Of Fish Or Foe is a documentary about one of the last coastal salmon netting fishing family businesses running in Scotland, and the pressure that is brought to bear on them over the course of a year to put them out of business. The pressure comes from 2 groups, a branch of hunt sabs called Sea Shepherd and the angling interests board.
This is a culture clash film about people who want to carry on the family business that they’ve been raised and fed with for generations, and the animal rights activists who will stop at nothing to stop the death of any wildlife at their hands. There is not a clear side to come down on, both perspectives are given time and the audience is very much left to decide what they think.
The central conflict is very much a war of attrition. There can be no compromise between their two positions without it meaning the end of one of them. This leads both groups to view the other as the devil incarnate. The fishermen view the sabs as idle, childish, spoiled, ignorant, crunchy students. The sabs view the fishermen as slathering psychopaths, foaming at the mouth for the extermination of innocent animals. It leads to a lot of comic scenes where they both stand holding cameras 2 inches from each others face, screaming, “You’re assaulting me! You’re assaulting me!” because their breath is disturbing the others hair. You just think, bunch of fucking weans.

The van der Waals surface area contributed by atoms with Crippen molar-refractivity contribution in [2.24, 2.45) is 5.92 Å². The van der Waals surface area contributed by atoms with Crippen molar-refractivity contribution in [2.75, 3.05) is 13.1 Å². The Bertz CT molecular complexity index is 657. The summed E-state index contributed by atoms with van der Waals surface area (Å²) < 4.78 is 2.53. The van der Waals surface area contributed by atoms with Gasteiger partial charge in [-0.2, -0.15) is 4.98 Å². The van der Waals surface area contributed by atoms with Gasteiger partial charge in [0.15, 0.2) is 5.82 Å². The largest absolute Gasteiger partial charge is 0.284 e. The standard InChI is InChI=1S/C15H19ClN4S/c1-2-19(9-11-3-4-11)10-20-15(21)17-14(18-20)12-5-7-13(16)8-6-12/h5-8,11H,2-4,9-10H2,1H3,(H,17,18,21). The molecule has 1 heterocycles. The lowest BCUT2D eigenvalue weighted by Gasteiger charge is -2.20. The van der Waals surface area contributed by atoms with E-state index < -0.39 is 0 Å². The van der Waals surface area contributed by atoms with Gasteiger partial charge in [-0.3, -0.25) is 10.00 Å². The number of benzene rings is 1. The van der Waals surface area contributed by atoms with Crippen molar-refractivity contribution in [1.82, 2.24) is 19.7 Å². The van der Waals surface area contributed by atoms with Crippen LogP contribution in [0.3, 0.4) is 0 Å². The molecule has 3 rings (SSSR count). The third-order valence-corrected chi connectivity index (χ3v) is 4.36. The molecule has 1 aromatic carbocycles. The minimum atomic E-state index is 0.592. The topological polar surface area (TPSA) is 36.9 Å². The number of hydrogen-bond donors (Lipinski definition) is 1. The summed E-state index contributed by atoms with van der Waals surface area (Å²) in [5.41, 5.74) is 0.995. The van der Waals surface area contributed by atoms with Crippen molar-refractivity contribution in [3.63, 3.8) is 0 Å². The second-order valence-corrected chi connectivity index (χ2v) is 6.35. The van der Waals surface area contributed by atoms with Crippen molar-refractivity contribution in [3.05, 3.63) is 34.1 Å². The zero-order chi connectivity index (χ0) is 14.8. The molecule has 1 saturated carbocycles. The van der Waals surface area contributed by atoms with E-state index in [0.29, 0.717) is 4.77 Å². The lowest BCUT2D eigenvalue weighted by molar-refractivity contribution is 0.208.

There’s no attempt to see things from each others perspective or give respect to the fact that others might not think like you or have your priorities. Any compromise to make the fishing less detrimental to wildlife, but still continue, would destroy the fishermen’s bottom line, and would violate the principles of the sabs that every animal has a right to its own life.
The scales are finally tipped when the angling lobbyists take against the netters, saying their netting at the coast is preventing salmon from entering the inland rivers in sufficient numbers. Weirdly, they are the biggest allies to the sabs, despite the fact the anglers catch many more salmon that the netters do.
It is a weird film, neither side is particularly likeable. But it definitely seems that times are changing, priorities are changing, and the winds of support are blowing against the fishermen.